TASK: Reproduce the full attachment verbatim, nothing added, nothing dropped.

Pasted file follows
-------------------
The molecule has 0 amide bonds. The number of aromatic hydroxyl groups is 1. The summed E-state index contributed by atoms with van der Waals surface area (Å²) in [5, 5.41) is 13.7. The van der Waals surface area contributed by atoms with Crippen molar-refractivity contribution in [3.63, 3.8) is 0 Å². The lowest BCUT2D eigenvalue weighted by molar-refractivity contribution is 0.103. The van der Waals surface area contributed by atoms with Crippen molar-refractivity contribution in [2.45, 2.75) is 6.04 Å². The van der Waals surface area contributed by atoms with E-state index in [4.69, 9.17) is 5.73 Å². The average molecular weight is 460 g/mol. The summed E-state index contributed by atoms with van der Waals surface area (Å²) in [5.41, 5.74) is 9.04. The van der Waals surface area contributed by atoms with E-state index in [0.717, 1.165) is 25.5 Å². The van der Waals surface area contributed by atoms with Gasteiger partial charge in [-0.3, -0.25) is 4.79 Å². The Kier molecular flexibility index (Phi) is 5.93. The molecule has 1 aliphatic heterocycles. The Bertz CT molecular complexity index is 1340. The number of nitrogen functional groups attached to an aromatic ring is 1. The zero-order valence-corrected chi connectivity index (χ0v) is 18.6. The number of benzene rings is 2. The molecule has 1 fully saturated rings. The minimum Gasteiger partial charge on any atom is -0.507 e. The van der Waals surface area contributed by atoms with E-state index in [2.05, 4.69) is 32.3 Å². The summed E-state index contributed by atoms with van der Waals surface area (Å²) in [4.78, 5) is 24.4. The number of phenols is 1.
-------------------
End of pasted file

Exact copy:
The molecule has 0 amide bonds. The number of aromatic hydroxyl groups is 1. The summed E-state index contributed by atoms with van der Waals surface area (Å²) in [5, 5.41) is 13.7. The van der Waals surface area contributed by atoms with Crippen molar-refractivity contribution in [3.63, 3.8) is 0 Å². The lowest BCUT2D eigenvalue weighted by molar-refractivity contribution is 0.103. The van der Waals surface area contributed by atoms with Crippen molar-refractivity contribution in [2.45, 2.75) is 6.04 Å². The van der Waals surface area contributed by atoms with E-state index in [4.69, 9.17) is 5.73 Å². The average molecular weight is 460 g/mol. The summed E-state index contributed by atoms with van der Waals surface area (Å²) in [5.41, 5.74) is 9.04. The van der Waals surface area contributed by atoms with E-state index in [0.717, 1.165) is 25.5 Å². The van der Waals surface area contributed by atoms with Gasteiger partial charge in [-0.3, -0.25) is 4.79 Å². The Kier molecular flexibility index (Phi) is 5.93. The molecule has 1 aliphatic heterocycles. The Bertz CT molecular complexity index is 1340. The number of nitrogen functional groups attached to an aromatic ring is 1. The zero-order valence-corrected chi connectivity index (χ0v) is 18.6. The number of benzene rings is 2. The molecule has 1 fully saturated rings. The minimum Gasteiger partial charge on any atom is -0.507 e. The van der Waals surface area contributed by atoms with E-state index in [2.05, 4.69) is 32.3 Å². The summed E-state index contributed by atoms with van der Waals surface area (Å²) in [4.78, 5) is 24.4. The number of phenols is 1.